Erudite and eloquent Stuart Gulliver seems more Oxford don than brash banker. But his formidable intellect and ability to master the complex minutiae of everything from derivatives to foreign-exchange swaps have made the 45-year-old one of the most powerful players at one of the world's biggest banks, Britain's HSBC Holdings PLC. During the 1990s, Gulliver turned HSBC's Asian markets business into one of the group's major money-spinners. Under his watch, profits grew at a compound annual rate of 20%, even in the aftermath of the Asian financial crisis. "He has built what is globally a top-five markets business from a niche regional player," says HSBC's CFO, Douglas J. Flint.
That impressive track record led to Gulliver's appointment as co-head of corporate, investment banking, and markets in 2003. Together with former Morgan Stanley rainmaker John J. Studzinski, Gulliver has been charged with making HSBC a leading player in investment banking and capital markets. "The goal is to try and transport some of the success in Asia to other places, such as Europe and the U.S.," Gulliver says.
The consummate HSBC insider, Gulliver's career spans 25 years and five countries. An avid boxer while at Oxford, where he studied law, Gulliver joined the bank's elite international officer program, as it was called at the time, in 1980. Gulliver was thrilled at the prospect of an overseas career. "It meant being internationally mobile and available to move around the group's operations 24/7," says the peripatetic executive. Now in London at HSBC's headquarters in Canary Wharf, Gulliver is still frequently on the road, meeting with clients, staff, or even the occasional head of state. He recently visited the Philippines to discuss fiscal policy with President Gloria Macapagal-Arroyo.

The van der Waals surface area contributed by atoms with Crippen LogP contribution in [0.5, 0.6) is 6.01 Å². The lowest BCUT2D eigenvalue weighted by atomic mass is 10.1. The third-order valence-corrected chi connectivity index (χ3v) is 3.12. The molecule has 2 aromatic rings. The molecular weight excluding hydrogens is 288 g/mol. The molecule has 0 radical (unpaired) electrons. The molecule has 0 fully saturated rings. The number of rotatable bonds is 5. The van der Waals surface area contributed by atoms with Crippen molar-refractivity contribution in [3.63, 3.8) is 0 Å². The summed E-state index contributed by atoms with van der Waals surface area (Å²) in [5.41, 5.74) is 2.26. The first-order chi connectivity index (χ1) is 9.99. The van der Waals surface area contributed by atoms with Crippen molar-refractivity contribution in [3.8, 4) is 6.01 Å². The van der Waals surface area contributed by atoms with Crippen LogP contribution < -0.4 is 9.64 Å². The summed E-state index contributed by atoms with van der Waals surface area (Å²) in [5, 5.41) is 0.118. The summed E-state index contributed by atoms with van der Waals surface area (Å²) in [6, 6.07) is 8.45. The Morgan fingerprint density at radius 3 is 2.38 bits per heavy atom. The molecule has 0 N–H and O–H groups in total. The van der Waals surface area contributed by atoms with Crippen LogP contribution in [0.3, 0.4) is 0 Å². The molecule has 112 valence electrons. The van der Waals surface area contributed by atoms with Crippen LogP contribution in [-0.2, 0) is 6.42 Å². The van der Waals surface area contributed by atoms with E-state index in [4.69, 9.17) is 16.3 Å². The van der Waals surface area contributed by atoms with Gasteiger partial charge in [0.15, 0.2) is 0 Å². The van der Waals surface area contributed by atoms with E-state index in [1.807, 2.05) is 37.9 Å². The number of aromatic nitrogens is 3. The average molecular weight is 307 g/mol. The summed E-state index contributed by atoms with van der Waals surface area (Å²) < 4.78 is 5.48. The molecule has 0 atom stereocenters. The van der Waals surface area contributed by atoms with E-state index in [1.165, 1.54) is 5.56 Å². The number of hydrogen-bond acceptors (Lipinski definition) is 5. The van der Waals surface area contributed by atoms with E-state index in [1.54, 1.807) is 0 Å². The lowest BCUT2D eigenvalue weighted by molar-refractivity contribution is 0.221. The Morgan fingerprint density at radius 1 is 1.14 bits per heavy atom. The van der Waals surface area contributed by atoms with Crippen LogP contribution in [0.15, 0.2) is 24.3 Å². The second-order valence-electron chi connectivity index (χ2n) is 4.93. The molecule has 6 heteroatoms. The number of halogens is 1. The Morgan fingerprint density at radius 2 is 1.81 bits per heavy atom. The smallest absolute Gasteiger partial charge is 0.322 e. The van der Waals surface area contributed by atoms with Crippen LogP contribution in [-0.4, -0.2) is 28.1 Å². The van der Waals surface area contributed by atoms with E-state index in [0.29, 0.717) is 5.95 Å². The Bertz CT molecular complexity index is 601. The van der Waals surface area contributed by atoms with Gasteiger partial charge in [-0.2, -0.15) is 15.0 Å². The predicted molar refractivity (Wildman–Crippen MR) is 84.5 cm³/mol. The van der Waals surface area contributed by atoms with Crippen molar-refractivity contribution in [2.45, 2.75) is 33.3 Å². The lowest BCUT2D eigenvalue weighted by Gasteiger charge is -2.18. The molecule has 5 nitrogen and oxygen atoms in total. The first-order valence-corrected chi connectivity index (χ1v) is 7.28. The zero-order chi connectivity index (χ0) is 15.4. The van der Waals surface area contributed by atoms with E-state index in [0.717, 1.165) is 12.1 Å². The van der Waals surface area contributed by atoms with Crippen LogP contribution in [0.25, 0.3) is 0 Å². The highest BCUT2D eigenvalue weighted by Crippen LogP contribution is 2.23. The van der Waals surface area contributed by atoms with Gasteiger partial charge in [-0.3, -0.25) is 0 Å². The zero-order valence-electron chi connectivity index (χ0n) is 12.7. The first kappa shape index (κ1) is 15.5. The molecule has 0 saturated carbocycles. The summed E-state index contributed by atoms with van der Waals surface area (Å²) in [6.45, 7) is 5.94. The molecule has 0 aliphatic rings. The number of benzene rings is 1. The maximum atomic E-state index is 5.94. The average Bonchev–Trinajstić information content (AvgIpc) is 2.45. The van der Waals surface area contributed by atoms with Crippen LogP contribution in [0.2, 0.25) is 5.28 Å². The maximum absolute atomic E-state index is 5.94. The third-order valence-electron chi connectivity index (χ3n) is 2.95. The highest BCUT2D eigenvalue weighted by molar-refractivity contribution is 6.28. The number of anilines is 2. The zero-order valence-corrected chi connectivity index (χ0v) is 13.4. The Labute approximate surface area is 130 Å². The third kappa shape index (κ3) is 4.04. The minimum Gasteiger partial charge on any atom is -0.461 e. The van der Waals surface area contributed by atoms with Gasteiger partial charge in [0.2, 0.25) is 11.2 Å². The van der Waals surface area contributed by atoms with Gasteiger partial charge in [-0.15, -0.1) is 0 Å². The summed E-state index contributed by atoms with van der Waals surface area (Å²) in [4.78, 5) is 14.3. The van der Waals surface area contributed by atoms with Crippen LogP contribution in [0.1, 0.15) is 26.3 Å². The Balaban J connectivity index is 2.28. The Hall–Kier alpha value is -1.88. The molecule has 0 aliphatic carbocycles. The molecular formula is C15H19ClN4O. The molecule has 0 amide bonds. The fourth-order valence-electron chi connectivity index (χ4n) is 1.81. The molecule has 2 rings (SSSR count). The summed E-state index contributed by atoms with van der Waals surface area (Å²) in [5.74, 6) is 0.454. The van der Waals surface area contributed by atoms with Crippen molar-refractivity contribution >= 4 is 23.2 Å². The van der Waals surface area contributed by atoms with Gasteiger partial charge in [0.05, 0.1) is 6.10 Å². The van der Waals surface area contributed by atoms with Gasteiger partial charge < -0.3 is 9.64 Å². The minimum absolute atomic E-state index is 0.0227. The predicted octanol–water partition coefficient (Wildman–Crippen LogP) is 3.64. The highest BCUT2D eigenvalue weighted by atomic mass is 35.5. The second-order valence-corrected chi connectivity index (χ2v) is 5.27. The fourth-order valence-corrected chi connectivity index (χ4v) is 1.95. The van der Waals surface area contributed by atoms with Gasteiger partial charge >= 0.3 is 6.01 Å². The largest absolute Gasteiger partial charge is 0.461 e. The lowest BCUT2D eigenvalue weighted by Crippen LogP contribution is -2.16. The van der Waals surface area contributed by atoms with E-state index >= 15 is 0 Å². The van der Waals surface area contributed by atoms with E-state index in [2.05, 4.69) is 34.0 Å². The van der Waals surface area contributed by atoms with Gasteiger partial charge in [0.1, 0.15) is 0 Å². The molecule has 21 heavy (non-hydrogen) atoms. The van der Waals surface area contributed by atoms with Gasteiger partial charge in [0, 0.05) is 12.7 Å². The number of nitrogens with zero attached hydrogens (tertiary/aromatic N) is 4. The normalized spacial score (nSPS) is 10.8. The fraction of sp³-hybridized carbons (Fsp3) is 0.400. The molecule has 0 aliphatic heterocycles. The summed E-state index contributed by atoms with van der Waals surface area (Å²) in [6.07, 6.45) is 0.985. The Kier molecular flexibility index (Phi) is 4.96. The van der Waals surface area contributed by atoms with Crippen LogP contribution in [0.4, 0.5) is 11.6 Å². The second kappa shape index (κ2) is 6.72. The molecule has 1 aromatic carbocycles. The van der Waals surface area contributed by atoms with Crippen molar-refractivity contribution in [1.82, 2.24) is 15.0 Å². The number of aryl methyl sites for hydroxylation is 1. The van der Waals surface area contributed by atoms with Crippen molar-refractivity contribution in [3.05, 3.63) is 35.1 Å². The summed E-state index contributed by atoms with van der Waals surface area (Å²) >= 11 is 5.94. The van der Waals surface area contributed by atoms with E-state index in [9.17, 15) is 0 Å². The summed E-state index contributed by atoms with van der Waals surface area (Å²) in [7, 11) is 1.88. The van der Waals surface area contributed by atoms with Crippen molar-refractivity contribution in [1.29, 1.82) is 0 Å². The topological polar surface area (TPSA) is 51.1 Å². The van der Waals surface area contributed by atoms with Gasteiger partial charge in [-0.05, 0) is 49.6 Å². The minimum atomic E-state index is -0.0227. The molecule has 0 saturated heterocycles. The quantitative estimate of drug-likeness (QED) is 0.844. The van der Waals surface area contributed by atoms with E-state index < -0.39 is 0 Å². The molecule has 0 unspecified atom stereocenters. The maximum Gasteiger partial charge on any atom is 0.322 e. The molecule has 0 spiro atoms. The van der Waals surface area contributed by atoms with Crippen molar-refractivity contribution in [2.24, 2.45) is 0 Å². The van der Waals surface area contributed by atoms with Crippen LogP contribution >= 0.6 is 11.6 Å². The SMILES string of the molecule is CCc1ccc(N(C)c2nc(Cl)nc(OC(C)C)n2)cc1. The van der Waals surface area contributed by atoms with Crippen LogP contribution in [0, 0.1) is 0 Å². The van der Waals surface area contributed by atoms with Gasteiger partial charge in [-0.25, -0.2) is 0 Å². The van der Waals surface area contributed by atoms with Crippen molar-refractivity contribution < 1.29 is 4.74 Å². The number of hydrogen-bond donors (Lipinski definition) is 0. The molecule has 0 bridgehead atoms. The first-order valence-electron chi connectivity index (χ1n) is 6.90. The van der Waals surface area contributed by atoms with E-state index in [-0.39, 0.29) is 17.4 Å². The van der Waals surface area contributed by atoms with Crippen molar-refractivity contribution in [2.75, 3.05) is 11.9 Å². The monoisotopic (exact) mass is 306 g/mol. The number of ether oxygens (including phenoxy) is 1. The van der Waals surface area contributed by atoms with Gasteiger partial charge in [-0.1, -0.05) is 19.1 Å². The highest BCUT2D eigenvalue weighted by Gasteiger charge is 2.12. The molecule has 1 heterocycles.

Personable and driven, Gulliver is often touted as a possible successor to CEO Stephen K. Green. As head of the global markets business, which spans foreign exchange, fixed income, derivatives, syndicated loans, structured credit, futures trading, and several other areas, he was directly responsible for more than two-thirds of the $5.2 billion in profits his overall division made in 2004. Colleagues say his ability to assess and manage risk is second to none. "He can quickly calculate the risk of any transaction in his head," says Studzinski. These days, Gulliver is spending more time in the U.S., where HSBC is building an investment bank from scratch. It's a strategy many other foreign banks have tried and failed. If Gulliver's past is prelude, HSBC may be one of the few to succeed.
By Kerry Capell